A while back I made a post about my frustrations with the polarization in Christian circles. I don’t agree with the Religious Right on some things… mostly because the only issues they push tend to be limited.

Now, I am pro-life… I will say that. I don’t think a young lady who has just had an abortion needs to be harrassed and criminalized. There needs to be an efficient system to allow for more adoptions. Many people would love to adopt, but they can’t afford the process. Should abortion be illegal? Yes, I think it should be. But really… there has to be more than condemnation offered to the woman who’s just made one of the most difficult decisions she could ever make.

I don’t support gay marriage…. I said before that I’m not terrified of it. It’s probably never going to affect me personally. The way I see it, marriage is a covenant between a man and a woman… usually under authority of government, but even back to ancient Roman times, marriage is more than a legal agreement. In ancient Roman society, Roman citizens were legally able to marry non-citizens… they did anyway… the spouse just didn’t have the same protections that a citizen would have. These were illegitimate marriages in the eyes of the government, but were still every bit a marriage. My point is actually from the reverse…. legal recognition is not the deciding factor for legitimacy. If the government sees gay marriage as legitimate, okay… so they do. It doesn’t really hurt me or my beliefs. I don’t agree with it, and I’ll say so…. but really… my faith isn’t about making everyone who doesn’t believe like I do act like me. If someone doesn’t share my faith, I don’t expect them to have the same convictions as me…. they can’t. That applies to so much more than this of course.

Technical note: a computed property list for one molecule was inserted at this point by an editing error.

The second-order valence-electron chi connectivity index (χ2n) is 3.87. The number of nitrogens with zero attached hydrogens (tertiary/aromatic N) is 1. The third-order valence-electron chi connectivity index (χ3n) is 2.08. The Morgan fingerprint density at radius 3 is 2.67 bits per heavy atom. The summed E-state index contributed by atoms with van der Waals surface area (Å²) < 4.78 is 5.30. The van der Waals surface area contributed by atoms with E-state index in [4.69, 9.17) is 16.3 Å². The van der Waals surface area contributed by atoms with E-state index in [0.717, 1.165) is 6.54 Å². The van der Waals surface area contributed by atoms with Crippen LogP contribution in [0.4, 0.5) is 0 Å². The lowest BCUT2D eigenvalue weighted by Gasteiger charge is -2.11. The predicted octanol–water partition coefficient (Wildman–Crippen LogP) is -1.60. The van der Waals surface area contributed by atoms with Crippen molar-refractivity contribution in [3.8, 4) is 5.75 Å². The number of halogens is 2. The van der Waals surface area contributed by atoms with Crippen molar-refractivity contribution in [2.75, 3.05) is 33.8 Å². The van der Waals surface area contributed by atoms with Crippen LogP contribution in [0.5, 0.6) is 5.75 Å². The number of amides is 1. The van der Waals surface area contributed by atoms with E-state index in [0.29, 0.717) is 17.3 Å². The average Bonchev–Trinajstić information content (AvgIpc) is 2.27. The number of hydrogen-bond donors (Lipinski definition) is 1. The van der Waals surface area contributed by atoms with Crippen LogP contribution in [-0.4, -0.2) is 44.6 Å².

Regarding those above issues… I’d prefer that they be decided at the state level rather than national.


War is hell.

Yeah…. it is. No denying. But really…. it’s amazing how jerkish so many people get over the issue. Most arguments resort to ad hominems and other logical fallacies. Then I read stuff like “Who would Jesus bomb?” It’s more than an overly-emotional featured blogpost on xanga…. actually it stems from a movement founded by Shane Claiborne (see Irresistable Revolution) and company. Jesus probably wouldn’t bomb anyone…. He wouldn’t be a politician in a democracy. He’d speak up for treating people with equality. He’d say that the governments that are in place are there because there’s a plan in place. He’d say that we should help the poor and the homeless…. but guess what….

People wouldn’t listen if Jesus was here right now. They didn’t then. They wouldn’t now.

My faith is not political. I care about politics because I’m a citizen of the U.S. and the world. That said, if we can influence our nation to care about people…. how wonderful would that be?

My worldview isn’t really US-centric. I’m fascinated by foreign cultures. I’ve studied culture a lot. It’s really a beautiful thing to see our differences and appreciate them. May I recommend a book? Beyond Culture… by Edward T. Hall…. it will open your eyes. I am not the world. You are not either. We are.

So, I guess I  am ranting anway.

Ah well.

Why can’t I have a presidential candidate I like?

Ah well. At least we can still voice our opinions here… unlike in some places. The right to dissent is a beautiful thing…. especially when you’re reading 1984.

Food for thought: No form of government is more uniting of its people than monarchy… especially a benevolent monarchy. King Cyrus of ancient Persia is still my favorite world leader of all time.

Now, I’m going to go write some free verse or maybe I’ll read… or continue to enjoy The Duhks… sweet tunes.

Excuse my ADD exhibited above.